SUBJECT: Malcolm Turnbull’s NBN mess  

PATRICIA KARVELAS: Michelle Rowland is the Shadow Minister for Communications. Welcome to RN Drive. 


KARVELAS: Malcolm Turnbull today described the NBN as a calamitous mistake. Were there mistakes in its establishment, creating a big government company to do it?

ROWLAND: I think the starting point, Patricia, is you have to remember what Labor was facing in 2007 when we came to office. We had facilities-based competition essentially having failed, so competition for broadband services had failed to the extent that we had so many people on the wrong side of the digital divide with no pathway to everything different. We had the vertical integration of Telstra, we'd come off from over a decade of Coalition Government with around a dozen failed plans to improve the services in broadband. And so there needed to be a game changer. And just as much as the NBN was about constructing this important piece of national utility infrastructure, it was also about bringing greater competition, including through busting the vertical integration that we saw of Telstra at the time. So, these were big decisions which were made but for very genuine reasons.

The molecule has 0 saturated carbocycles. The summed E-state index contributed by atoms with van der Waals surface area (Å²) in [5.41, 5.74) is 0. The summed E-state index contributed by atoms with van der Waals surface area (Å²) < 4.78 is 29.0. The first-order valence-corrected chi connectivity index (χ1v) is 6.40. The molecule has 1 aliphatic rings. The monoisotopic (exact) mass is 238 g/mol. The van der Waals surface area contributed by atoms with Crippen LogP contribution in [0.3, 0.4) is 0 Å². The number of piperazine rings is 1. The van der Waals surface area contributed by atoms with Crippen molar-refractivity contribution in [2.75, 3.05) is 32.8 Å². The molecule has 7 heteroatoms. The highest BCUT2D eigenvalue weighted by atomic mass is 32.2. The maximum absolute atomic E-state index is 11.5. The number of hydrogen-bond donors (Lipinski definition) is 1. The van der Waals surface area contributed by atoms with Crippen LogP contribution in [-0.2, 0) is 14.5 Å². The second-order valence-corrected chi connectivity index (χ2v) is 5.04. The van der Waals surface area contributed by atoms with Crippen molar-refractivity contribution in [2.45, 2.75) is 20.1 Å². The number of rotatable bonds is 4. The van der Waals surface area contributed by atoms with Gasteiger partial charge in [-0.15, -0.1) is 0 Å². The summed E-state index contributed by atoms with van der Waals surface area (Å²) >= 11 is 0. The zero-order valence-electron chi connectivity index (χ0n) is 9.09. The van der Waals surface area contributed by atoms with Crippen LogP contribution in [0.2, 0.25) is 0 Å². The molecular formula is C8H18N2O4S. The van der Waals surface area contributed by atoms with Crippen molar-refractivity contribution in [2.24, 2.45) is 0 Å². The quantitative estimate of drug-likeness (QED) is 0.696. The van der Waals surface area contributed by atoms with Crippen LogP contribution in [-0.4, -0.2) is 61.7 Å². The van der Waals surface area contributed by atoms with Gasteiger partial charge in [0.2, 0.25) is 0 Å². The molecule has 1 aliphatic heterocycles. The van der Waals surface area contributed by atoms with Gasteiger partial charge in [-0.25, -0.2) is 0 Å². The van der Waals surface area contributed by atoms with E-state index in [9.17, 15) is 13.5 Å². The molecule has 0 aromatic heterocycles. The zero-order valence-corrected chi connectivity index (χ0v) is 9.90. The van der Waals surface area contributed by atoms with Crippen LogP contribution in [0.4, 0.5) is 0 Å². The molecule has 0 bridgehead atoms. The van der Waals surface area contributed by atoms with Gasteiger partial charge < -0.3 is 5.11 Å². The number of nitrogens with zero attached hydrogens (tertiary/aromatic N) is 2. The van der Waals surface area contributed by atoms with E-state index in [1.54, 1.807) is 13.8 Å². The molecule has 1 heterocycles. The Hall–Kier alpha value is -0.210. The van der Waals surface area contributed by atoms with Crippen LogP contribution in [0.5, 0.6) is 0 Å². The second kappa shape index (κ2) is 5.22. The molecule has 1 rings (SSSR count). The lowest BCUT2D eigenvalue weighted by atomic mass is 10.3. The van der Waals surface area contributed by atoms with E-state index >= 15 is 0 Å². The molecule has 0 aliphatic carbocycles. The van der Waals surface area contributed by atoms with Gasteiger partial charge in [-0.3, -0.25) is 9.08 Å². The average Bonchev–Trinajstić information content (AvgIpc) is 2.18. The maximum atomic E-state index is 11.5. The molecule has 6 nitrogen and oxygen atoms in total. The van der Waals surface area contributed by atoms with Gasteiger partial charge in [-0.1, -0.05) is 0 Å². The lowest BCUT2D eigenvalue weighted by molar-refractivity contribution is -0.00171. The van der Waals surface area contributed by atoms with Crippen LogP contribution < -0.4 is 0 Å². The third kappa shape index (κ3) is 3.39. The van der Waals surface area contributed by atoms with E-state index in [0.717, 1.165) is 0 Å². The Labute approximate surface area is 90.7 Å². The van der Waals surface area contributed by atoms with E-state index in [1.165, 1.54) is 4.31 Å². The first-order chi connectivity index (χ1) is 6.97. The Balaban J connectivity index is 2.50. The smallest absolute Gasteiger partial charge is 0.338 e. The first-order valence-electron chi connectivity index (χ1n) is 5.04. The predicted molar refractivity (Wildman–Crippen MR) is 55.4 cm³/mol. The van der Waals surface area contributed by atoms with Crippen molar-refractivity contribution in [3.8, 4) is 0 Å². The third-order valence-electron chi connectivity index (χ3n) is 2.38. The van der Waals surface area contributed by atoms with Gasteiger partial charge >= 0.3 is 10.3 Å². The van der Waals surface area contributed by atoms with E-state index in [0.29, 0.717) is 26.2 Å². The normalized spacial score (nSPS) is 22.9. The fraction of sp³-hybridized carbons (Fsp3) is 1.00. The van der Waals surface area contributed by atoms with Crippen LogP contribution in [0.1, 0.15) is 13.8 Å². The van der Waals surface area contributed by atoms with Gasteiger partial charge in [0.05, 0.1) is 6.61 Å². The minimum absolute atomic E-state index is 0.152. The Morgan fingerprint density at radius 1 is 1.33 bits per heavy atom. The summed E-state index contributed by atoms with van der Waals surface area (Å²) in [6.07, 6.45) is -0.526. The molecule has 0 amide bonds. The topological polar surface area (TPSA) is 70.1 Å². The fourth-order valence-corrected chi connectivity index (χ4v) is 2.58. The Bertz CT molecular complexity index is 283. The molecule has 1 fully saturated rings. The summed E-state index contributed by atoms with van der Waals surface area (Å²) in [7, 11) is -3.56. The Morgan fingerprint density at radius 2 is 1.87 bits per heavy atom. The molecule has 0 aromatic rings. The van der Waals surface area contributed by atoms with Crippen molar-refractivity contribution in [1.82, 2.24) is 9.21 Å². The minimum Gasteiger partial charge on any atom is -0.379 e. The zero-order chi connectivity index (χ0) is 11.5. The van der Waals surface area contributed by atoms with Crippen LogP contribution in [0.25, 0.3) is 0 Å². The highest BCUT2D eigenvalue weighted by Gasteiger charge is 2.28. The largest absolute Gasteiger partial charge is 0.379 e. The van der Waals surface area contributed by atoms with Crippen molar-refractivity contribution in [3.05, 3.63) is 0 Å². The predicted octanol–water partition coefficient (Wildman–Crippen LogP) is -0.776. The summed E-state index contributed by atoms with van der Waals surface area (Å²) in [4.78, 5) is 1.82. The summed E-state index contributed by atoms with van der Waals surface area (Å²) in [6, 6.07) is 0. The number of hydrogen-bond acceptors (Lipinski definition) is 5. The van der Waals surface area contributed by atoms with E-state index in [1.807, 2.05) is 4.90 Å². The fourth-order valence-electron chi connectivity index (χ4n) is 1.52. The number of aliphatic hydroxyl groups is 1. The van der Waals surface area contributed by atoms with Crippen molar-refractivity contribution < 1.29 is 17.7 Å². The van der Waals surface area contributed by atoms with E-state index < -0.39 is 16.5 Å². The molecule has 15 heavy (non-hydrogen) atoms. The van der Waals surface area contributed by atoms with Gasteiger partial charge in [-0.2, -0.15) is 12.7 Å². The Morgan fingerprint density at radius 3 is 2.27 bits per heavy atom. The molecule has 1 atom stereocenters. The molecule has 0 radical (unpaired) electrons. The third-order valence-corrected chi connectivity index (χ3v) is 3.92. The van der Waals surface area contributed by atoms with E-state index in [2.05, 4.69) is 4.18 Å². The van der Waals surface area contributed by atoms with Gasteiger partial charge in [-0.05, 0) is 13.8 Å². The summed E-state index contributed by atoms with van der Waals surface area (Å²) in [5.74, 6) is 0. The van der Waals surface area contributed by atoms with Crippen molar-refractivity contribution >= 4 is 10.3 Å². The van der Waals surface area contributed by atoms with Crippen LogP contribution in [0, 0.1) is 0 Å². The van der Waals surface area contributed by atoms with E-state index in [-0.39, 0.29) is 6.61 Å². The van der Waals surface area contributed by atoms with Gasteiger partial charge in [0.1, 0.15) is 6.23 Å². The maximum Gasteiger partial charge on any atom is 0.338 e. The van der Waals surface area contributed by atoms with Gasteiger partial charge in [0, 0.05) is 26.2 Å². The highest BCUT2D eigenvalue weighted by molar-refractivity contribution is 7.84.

KARVELAS: He says a new company shouldn't have been established to build the network and that Australia should've followed the New Zealand model which used existing organisations to rollout the network. Wouldn't that have been a better way to do it? 

ROWLAND: Well, Malcolm Turnbull also said that we shouldn't be having NBNCo having its own satellites and then when they launched he hails them as "a big game changer", again his words. So, in hindsight Malcolm Turnbull likes to have this birds-eye view of what he thinks should've been, but he was there for the tail-end of John Howard's Government and we saw nothing from him about digital inclusion, about bringing Australia into the future.

KARVELAS: Sure, but I'm asking you to reflect on the decisions Labor made. You can criticise the other side like he's criticised you. In this interview I'm asking you to review what Labor did. In hindsight, should Labor have taken a different approach?